Lockdowns and stay-at-home orders have now entered their second month and we’ve all been spending significantly more time at home and in our local communities. With less commuting and more time available — and more time spent locally — what does this mean for innovation?
The evolution of localism
There has always been a certain element of localisation in our behaviour, as we are the products of our surroundings. Our daily routines for purchasing groceries, seeking entertainment, etc. are shaped by our ability to access these from where we reside.
However, with the onset of the COVID-19 pandemic and the closure of all but essential shops, most entertainment experiences, services and purchases have gone online. For brands, herein lies the opportunity to leverage previously offline signals — creating a wealth of consumer data and insights.
Additionally, the current crisis has fostered a greater sense of community with residents coming together to help their vulnerable neighbours or simply to know each other better. Much of this has been driven by technology, with the formation of tribes using groups via WhatsApp and Facebook Messenger. It is on these platforms where people can discuss local affairs and give a helping hand. We’ve also seen rises in social networks, like Nextdoor and Olio, that help connect people to others in close proximity. We predict hyperlocal behaviour will stick post-pandemic and again, it will be down to brands and tech platforms to capitalise on engaging people at a hyperlocal level.
The pandemic crisis has uncovered areas of society that have been overlooked, and we predict seeing big leaps in innovation to help those more vulnerable areas in the future, including advances in logistics (perhaps with local hubs or the infamous Amazon drone blimp) and an accelerated shift to fulfilment with staff-less stores. We already see this with Amazon Go and supermarket scan & go apps.
There’s also the possibility of VR to help humanise other people or allow friends and families to connect in a virtual space that’s beyond just a screen.
Brands and community responsibility
Brands need to appear to be more human rather than faceless corporations. How they act during the crisis will define how consumers interact with and perceive them going forward. Nothing is more tone-deaf than a brand appearing to make light of or look to be capitalising on the misfortune of others.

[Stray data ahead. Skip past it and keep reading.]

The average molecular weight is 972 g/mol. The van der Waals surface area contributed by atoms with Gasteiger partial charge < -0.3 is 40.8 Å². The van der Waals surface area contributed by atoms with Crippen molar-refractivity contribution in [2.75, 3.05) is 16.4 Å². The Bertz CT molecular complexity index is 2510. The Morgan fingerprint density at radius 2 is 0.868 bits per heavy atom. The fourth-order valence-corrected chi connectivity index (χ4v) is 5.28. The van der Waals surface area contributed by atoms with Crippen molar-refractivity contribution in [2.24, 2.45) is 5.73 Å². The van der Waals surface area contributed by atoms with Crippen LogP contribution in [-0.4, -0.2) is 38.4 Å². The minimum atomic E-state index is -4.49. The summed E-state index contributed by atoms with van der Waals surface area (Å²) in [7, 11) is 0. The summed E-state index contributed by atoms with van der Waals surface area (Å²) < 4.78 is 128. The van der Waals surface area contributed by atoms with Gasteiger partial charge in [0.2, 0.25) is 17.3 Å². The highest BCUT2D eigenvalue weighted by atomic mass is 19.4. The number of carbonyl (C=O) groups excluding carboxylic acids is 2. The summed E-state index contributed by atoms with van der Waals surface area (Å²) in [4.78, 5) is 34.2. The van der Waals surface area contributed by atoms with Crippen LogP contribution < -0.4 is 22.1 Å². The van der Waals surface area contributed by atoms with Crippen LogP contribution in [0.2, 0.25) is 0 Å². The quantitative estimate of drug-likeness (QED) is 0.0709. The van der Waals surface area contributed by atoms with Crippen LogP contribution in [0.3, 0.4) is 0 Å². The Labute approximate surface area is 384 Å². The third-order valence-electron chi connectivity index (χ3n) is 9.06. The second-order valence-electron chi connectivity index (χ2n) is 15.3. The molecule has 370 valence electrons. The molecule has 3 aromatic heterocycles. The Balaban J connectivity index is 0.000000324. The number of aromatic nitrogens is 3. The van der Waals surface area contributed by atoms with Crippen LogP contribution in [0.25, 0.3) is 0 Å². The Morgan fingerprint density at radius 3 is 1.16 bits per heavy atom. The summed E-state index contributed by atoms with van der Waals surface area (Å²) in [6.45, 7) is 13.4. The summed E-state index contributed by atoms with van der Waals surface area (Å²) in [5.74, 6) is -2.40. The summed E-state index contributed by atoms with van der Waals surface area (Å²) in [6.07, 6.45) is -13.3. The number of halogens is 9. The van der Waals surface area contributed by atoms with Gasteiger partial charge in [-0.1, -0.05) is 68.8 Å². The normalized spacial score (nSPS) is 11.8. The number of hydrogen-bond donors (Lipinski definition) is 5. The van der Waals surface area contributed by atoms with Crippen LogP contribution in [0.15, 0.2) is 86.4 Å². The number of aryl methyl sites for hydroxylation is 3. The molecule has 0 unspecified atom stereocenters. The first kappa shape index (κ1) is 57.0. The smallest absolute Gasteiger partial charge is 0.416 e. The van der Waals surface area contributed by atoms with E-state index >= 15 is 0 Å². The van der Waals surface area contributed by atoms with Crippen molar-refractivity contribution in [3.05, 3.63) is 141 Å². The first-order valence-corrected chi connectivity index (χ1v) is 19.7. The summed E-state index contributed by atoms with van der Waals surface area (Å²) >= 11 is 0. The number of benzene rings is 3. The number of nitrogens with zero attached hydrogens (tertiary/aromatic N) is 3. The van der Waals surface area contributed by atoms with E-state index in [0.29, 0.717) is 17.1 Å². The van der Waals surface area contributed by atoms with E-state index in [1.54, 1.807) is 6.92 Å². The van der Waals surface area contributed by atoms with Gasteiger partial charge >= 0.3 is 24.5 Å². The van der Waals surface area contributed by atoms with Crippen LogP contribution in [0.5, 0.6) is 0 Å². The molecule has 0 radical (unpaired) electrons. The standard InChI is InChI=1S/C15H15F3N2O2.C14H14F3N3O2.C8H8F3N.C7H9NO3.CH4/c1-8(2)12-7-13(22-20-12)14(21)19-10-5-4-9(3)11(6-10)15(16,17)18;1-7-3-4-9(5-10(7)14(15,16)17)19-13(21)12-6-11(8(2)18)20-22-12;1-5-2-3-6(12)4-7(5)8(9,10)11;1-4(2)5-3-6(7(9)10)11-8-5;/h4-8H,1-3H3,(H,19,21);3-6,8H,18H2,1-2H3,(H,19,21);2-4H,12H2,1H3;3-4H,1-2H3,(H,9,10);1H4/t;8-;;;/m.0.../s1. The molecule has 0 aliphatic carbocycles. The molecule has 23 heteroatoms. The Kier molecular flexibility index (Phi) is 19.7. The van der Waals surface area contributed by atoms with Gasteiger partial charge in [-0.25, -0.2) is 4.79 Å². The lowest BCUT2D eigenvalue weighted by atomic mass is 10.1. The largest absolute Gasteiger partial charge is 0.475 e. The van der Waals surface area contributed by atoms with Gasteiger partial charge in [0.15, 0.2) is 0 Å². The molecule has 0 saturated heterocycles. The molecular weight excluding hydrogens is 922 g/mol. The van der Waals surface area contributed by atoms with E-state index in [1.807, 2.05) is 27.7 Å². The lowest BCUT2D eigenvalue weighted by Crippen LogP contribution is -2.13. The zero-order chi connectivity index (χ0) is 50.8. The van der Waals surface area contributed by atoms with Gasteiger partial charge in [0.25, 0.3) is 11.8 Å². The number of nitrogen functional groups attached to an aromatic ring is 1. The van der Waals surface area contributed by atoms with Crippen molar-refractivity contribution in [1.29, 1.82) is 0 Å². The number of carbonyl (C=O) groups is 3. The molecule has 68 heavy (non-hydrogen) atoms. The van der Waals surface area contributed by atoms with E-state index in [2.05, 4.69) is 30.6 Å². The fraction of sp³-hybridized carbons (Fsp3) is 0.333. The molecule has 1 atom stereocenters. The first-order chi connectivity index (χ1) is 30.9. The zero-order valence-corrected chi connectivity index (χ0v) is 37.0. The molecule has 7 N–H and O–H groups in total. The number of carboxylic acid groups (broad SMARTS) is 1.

We’ve seen CSR become more ingrained in brands, particularly brands serving younger generations, and this will only increase going forward. Entire industries that have suffered pandemic-induced setbacks will need to reset their priorities before returning to carbon-heavy outputs as people can see the obvious benefit to the environment from slowed industrial activity.
Increasing localism — what can brands do?
Right now, economies are in flux. Many people have had to pull back during this time and are now rethinking how they part with their money. Current spending patterns (such as revenge spending) vary widely, and local economies will change as consumers settle into new sustainable habits.
Brands need to use this time to prove their value and remain front of mind as people reestablish their normal routines. Brands must show how they can bring value to consumers’ lives in exchange for their data and patronage.
The best way to do this will be for brands to get to know their customers and use that knowledge in a much more nuanced way than before, for example, in how they segment CRM. This is especially applicable for brands that do not have a brick-and-mortar location and where online messaging will have to be tailored to connect with people on a much more personal level.
Tailoring the message will be just as important as the targeting, as consumers will be more sensitive to messaging post-pandemic. Thus there needs to be a certain level of sensitivity to the message and not just a hard sell.
During the pandemic, many brands have been donating large sums of money to help at a macro level. However, people will continue to expect brands to do their part locally, even when the worst is over. It will be on brands to leverage their data and knowledge about consumers to create bespoke communications that answer local needs. A prime example of this could see a sports brand setting local challenges for people running a particular route to raise money, or a telco offering to fund local projects that get communities back on their feet.
Brands for good
We expect to see an upswing in innovation from all areas. Whereas the COVID-19 pandemic has highlighted many problems and shown where people and business can quickly fall by the wayside, brands, small business, and individuals will all be using this time to better prepare for future hardships. We’ve seen some of this future-proofing already, for example, in the emergence of new social networks, and personal protective equipment (PPE) manufacturing through 3D printing. Other innovations that were already being researched have been rapidly pushed to market, i.e., robotic stock fulfilment and drone deliveries.
Even if a brand can’t appear to be local, they should champion locality and use the data they collect to inform future decisions. When globalisation took off, many saw it as a uniformity — a McDonald’s in every country — but now as new technologies help us reach greater depths